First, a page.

I have just spent an hour or two at the House of Commons. A few pointers on Quentin Davies...
Davies was still voting with the Party last night at 5.48pm last night AGAINST Gordon Brown's Finance Bill. Rather strange behaviour for a man who has just written a letter indicating he thinks Gordon Brown is Britain's saviour.
His last speech in Parliament (last week's European debate) was in retrospect quite cryptic:
Mr. Quentin Davies (Grantham and Stamford) (Con): We all know people who have
identity crises of one kind or another. They do not really know what sort of
people they want to be, what their values are, or what sort of life they want to
lead. Such people are among our friends and relations.
Indeed. Most of the Tory MPs I spoke to spoke more in sorrew than anger. No one felt there was much mileage in this and that Davies would feel very uncomfortable on the Labour benches. He has the air of a grandee and is quite right wing on some social issues. There was also a feeling that he hasn't been 'handled' very well. Quentin Davies always like to feel at the centre of things. Although he wasn't part of the Davis campaign team he was a regular provider of information and was 'stroked' to make him feel part of it. Many a time I can remember being in DD's office and Mr Davies's head would pop round the door wanting a minute with David. Unfortunately under the Cameron regime he seems to have been ignored an felt unloved. If he wasn't on the whips' list of potential defectors he ought to have been, and handled accordingly.
A lobby journalist also told me an interesting tale. When he was a young reporter in the 1990s he encountered Quentin Davies in the lobby. He appraoched him for a quote. Davies looked him up and down and asked if here a full member of the lobby. "No, I'm not," replied the journalist. "I thought not," said Davies as he walked off in disdain. People remember things like that.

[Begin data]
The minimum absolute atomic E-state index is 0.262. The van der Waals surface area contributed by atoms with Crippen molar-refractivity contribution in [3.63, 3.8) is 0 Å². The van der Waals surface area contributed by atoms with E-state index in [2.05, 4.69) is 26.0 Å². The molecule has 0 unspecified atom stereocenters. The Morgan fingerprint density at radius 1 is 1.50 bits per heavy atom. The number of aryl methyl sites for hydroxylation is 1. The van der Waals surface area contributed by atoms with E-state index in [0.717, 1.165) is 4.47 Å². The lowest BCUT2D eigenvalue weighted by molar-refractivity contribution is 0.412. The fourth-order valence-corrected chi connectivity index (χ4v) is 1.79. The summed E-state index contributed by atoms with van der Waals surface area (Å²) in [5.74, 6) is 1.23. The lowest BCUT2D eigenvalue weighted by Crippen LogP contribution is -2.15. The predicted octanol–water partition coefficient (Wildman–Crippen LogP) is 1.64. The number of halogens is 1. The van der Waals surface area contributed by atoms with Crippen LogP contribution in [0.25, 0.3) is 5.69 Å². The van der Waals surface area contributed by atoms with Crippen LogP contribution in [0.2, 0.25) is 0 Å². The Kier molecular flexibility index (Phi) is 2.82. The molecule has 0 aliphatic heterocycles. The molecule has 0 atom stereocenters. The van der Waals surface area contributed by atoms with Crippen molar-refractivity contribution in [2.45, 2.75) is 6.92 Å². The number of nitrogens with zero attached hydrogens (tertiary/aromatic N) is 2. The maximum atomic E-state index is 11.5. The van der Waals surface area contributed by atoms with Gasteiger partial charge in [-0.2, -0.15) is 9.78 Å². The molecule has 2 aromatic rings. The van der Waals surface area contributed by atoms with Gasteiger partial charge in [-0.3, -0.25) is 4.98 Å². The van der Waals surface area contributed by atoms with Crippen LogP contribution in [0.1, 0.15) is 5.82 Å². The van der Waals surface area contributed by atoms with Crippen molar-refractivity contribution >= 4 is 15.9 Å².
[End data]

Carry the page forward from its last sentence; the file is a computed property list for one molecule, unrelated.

I have just received the press release from Simon Chapman, chairman of Grantham & Stamford Conservatives...
I heard this news from Quentin Davies with enormous surprise and disappointment. He has let down his constituents and his local party members very badly, and displayed great ill-judgement. David Cameron has launched the most substantial and heavyweight policy review that the Conservative Party has had for generations. As Quentin Davies well knows, that is due to report this summer. Under David Cameron’s leadership the Conservative Party will show that it alone can solve the deep-seated challenges facing Britain in the 21st century, so many of which have been directly caused by the control freakery and incompetence of Gordon Brown. I have no doubt that under David’s leadership the Party will go on to win the next election whenever it is called.
I am astonished to hear about Quentin Davies’s new-found admiration for Gordon Brown, which has not been at all evident before this afternoon. If he is as straightforward and devoted to his constituents as he protests, no doubt he will resign and fight a by-election, so that that the people can decide. Until then, Quentin will have the same lack of democratic mandate that his new leader does.”
Well I think Mr Chapman can whistle for a by-election.
UPDATE: And no mention of Mr Davies on the Labour Party website. Stranger and stranger, said Alice.
UPDATE 5.47: The first anyone knew of this defection came at 2.30 when various political editors were summoned to Gordon Brown's office. They were told they would be getting an interview but Brown's people would not be drawn on the subject. All the pol eds thought they would be interviewing the Great Clunking Fist himself. It wasn't until they turned up at Brown's office (Brown was off in a meeting with Wee Dougie Alexander) that they were told what was going on.
UPDATE 6.11: Ben Brogan has this...
His defection has been in the works for a couple of months, and was the result of a series of one-to-one conversations with Mr Brown. The two had bumped into each other in the Commons one day, and Mr Davies had mentioned a book he had read that might interest the Chancellor, who promptly invited him round for a chat. He is now full of praise for Mr Brown's intellect and his integrity. But his key points are these: "I haven't done any deals at all, this is entirely a matter of conviction. I don't want to be in the new government. I'm joining as a backbencher. As for the Lords, I voted for a 100 per cent elected upper house and never wanted to be outside the Commons. I will seek re-election, but not in my constituency."
What a coward. He didn't even have the guts to tell David Cameron in person. Not someone you'd want to go into the jungle with.